But all of us, at times, try to compartmentalize our lives. We try to live a life that pleases God but keep a little workshop in the basement for our own pet sin projects. Solomon shows us that this compartmentalization does not work. Jesus said you can’t serve two masters--God and money--but there is more than money that wants to be your master.

Where are you compartmentalizing sin in your life? Will you remove it like a tumor or let it grow until it spills out of its compartment and takes over your spiritual life?

2 Chronicles 7, Habakkuk 2

Today we’re scheduled to read 2 Chronicles 7 and Habakkuk 2.

This devotional is about 2 Chronicles 7

This chapter in 2 Chronicles 7 is a spiritually satisfying one to read. The temple has been built and it is a wonder to behold. Nothing man makes is truly worthy of the Lord but God was pleased to show his presence there (v. 1) because it was a structure built with love for him and it was done to the very best of human ability at that time. When God demonstrated his glory to the people, they worshipped him in thankful prayer (v. 3), animal sacrifices (vv. 4--5, 7) and music (v. 6). The people enjoyed a festival of dedication (vv. 8-9) and went home “joyful and glad in heart for the good things the Lord had done.”

Then God told to Solomon that he would answer his prayer of dedication (vv. 11-16) and the Lord affirmed to the king that he would bless Solomon’s kingdom for as long as he obeyed the Lord (vv. 17-22). Verse 10 describes the fitting conclusion to this event: “On the twenty-third day of the seventh month he sent the people to their homes, joyful and glad in heart for the good things the Lord had done for David and Solomon and for his people Israel.”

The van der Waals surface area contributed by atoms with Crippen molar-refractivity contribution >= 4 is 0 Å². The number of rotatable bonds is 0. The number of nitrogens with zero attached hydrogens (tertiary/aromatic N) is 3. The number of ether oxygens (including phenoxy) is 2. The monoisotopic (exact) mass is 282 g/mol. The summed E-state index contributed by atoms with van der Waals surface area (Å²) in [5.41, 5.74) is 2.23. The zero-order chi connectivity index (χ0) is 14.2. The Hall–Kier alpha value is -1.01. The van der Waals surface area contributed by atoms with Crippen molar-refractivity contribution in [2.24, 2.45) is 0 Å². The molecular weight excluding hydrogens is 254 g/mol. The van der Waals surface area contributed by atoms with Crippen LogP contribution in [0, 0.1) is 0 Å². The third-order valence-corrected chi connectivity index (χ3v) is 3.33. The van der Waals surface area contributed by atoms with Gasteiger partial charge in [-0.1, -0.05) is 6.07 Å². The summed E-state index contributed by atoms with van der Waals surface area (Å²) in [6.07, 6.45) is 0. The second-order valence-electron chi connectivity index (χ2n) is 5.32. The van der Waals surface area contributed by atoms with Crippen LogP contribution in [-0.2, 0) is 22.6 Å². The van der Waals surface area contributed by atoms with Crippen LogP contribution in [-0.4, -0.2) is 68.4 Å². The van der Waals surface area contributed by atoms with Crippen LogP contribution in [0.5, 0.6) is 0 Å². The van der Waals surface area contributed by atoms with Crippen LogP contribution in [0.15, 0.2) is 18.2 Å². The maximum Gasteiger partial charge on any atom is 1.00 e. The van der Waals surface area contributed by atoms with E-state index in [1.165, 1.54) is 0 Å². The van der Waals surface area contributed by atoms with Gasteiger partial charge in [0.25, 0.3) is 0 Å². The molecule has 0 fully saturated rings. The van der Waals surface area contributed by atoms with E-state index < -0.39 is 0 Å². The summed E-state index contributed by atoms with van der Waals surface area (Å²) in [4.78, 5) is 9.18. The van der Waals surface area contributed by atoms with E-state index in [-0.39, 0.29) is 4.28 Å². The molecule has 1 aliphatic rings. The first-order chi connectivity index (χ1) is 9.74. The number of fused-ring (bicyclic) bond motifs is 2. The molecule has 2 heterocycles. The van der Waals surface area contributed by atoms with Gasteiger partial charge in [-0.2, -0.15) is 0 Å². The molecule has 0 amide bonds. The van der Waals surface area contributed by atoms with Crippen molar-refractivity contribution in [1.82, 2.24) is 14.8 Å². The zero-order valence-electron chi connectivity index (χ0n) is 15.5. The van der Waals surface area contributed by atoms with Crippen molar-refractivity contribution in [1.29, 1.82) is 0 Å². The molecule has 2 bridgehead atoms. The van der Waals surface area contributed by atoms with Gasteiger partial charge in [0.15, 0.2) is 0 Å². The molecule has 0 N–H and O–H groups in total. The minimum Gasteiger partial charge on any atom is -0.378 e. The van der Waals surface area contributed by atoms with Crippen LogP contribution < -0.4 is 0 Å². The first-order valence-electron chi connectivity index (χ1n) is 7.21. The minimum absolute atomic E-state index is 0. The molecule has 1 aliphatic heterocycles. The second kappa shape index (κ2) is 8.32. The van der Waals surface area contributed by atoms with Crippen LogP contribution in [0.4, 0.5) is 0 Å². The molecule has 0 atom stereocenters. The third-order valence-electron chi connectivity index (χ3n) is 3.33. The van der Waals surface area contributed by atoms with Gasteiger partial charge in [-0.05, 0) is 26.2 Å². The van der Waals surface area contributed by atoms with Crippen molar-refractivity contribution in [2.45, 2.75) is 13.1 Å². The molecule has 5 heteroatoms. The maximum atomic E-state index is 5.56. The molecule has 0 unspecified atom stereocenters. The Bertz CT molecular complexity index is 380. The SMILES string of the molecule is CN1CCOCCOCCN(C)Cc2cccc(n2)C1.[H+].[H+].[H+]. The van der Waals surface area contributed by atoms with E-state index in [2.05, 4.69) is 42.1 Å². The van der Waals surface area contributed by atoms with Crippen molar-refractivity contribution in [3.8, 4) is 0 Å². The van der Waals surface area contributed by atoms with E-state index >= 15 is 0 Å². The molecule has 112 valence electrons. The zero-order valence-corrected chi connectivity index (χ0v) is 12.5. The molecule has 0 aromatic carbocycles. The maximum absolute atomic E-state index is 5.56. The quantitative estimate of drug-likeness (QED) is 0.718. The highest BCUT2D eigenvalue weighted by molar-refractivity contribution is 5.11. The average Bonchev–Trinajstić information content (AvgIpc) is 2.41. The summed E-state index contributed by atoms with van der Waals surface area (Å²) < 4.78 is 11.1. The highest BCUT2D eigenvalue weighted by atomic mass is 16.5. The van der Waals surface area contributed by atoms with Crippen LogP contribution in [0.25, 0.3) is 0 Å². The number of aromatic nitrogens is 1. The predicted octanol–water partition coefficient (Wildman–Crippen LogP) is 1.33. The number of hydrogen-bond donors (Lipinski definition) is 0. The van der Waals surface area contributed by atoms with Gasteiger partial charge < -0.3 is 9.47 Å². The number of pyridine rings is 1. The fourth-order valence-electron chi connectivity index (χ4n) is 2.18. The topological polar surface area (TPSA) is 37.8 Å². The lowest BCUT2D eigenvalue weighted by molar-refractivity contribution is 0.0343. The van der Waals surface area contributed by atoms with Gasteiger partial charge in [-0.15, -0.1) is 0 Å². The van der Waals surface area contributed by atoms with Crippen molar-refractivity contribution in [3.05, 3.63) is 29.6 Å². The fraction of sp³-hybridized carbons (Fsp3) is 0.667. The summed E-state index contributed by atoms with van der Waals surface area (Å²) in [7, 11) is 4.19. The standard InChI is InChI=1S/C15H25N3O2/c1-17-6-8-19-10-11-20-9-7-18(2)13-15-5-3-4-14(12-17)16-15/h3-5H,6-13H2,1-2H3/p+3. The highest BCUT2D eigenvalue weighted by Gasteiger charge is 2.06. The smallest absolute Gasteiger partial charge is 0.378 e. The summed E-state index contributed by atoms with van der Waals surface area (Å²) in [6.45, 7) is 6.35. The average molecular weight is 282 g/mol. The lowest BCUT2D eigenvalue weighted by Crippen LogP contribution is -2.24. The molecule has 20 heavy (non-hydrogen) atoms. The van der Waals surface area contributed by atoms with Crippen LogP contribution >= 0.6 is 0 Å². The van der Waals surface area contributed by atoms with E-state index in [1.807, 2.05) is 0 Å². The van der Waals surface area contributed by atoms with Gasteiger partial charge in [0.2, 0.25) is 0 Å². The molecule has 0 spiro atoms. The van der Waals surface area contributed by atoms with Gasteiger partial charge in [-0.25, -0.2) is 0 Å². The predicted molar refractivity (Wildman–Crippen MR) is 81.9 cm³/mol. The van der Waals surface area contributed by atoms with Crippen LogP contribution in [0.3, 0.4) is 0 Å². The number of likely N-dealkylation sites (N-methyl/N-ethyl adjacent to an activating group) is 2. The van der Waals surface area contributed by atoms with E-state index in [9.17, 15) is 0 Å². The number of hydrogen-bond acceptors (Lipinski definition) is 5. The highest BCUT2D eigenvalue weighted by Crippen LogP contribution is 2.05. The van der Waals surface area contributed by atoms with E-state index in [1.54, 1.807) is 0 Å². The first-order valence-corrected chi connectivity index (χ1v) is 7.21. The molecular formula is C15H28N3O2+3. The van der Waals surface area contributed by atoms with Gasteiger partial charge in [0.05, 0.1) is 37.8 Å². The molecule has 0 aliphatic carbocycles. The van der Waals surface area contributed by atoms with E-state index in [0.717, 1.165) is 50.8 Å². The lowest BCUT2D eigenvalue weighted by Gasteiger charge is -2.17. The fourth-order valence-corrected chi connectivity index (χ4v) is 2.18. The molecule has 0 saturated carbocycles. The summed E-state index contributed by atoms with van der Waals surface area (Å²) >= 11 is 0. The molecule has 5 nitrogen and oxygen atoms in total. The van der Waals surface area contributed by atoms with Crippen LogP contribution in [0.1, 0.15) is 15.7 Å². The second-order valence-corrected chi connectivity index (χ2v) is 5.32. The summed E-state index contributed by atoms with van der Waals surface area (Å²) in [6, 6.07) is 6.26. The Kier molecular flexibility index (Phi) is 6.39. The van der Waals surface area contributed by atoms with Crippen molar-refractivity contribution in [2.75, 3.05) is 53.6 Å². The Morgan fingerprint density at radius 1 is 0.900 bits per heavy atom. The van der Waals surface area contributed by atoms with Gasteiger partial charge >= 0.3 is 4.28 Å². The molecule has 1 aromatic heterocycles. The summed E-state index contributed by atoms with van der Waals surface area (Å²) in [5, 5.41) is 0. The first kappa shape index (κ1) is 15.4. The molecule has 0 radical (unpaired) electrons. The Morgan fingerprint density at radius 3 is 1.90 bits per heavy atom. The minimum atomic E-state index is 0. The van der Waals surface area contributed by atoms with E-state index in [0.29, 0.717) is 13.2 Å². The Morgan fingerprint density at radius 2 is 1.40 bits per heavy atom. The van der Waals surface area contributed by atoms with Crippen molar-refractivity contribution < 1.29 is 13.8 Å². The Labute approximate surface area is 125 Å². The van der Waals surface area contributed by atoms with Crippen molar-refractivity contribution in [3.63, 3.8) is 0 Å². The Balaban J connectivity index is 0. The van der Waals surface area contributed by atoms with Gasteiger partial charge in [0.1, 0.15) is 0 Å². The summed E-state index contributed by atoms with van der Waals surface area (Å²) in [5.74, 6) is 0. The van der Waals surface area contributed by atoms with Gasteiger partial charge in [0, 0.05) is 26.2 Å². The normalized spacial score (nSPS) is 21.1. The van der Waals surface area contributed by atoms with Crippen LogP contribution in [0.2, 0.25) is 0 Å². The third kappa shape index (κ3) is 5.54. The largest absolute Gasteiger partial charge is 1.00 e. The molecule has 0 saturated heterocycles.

I usually feel this way at the end of a good pastor’s conference or an encouraging retreat. Spiritual crescendos like the one described here leave me feeling like I have spiritual momentum to walk with God without ceasing. But it doesn’t take long before living in a sin cursed world with a sin nature drags you back to reality.

But days like this are a preview of what all eternity in God’s kingdom will be like. We will work in God’s kingdom and live in a society there but we will also spend much time learning about the Lord, praising the Lord, and fellowshipping with other believers in the Lord. These activities will bring us more pleasure than any entertainment or recreation we enjoy in this life. That’s because our sin nature will finally be eradicated and we’ll be perfect by the grace the of God.

Hopefully you’ve experienced something like what is described in this chapter. I hope our Sunday services feel this way to you regularly. Moments like these give us a boost in our walk with God and remind us what God has promised for us in eternity. So savor those moments and be encouraged! God has so much in store for us when his promises are finally and fully fulfilled.

2 Chronicles 2, Nahum 2

Today’s OT18 readings are 2 Chronicles 2 and Nahum 2.

This devotional is about 2 Chronicles 2.